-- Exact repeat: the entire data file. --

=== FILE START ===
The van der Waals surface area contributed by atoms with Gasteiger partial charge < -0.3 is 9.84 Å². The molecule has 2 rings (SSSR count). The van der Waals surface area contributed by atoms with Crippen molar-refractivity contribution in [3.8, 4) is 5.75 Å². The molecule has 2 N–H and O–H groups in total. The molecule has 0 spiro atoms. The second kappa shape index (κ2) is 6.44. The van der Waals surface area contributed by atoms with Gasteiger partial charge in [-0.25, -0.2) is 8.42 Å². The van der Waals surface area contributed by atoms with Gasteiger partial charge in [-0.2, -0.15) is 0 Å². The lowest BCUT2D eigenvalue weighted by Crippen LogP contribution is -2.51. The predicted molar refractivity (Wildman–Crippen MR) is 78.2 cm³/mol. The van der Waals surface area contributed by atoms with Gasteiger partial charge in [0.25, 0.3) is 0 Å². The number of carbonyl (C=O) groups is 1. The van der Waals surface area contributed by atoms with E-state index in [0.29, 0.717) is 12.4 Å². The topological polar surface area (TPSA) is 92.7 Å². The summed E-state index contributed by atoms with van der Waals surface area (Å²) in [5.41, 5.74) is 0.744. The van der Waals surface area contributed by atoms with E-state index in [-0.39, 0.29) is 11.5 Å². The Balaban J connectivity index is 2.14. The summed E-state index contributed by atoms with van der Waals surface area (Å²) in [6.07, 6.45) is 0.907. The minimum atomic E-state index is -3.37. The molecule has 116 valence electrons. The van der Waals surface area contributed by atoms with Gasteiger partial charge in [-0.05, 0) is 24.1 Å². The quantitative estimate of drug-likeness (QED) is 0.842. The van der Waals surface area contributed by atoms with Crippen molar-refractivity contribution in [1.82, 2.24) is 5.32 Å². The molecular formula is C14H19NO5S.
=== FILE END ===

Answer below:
The van der Waals surface area contributed by atoms with Gasteiger partial charge < -0.3 is 9.84 Å². The molecule has 2 rings (SSSR count). The van der Waals surface area contributed by atoms with Crippen molar-refractivity contribution in [3.8, 4) is 5.75 Å². The molecule has 2 N–H and O–H groups in total. The molecule has 0 spiro atoms. The second kappa shape index (κ2) is 6.44. The van der Waals surface area contributed by atoms with Gasteiger partial charge in [-0.25, -0.2) is 8.42 Å². The van der Waals surface area contributed by atoms with Gasteiger partial charge in [-0.2, -0.15) is 0 Å². The lowest BCUT2D eigenvalue weighted by Crippen LogP contribution is -2.51. The predicted molar refractivity (Wildman–Crippen MR) is 78.2 cm³/mol. The van der Waals surface area contributed by atoms with Gasteiger partial charge in [0.25, 0.3) is 0 Å². The number of carbonyl (C=O) groups is 1. The van der Waals surface area contributed by atoms with E-state index in [0.29, 0.717) is 12.4 Å². The topological polar surface area (TPSA) is 92.7 Å². The summed E-state index contributed by atoms with van der Waals surface area (Å²) in [5.41, 5.74) is 0.744. The van der Waals surface area contributed by atoms with E-state index in [-0.39, 0.29) is 11.5 Å². The Balaban J connectivity index is 2.14. The summed E-state index contributed by atoms with van der Waals surface area (Å²) in [6.07, 6.45) is 0.907. The minimum atomic E-state index is -3.37. The molecule has 116 valence electrons. The van der Waals surface area contributed by atoms with Gasteiger partial charge in [-0.05, 0) is 24.1 Å². The quantitative estimate of drug-likeness (QED) is 0.842. The van der Waals surface area contributed by atoms with Crippen molar-refractivity contribution in [1.82, 2.24) is 5.32 Å². The molecular formula is C14H19NO5S.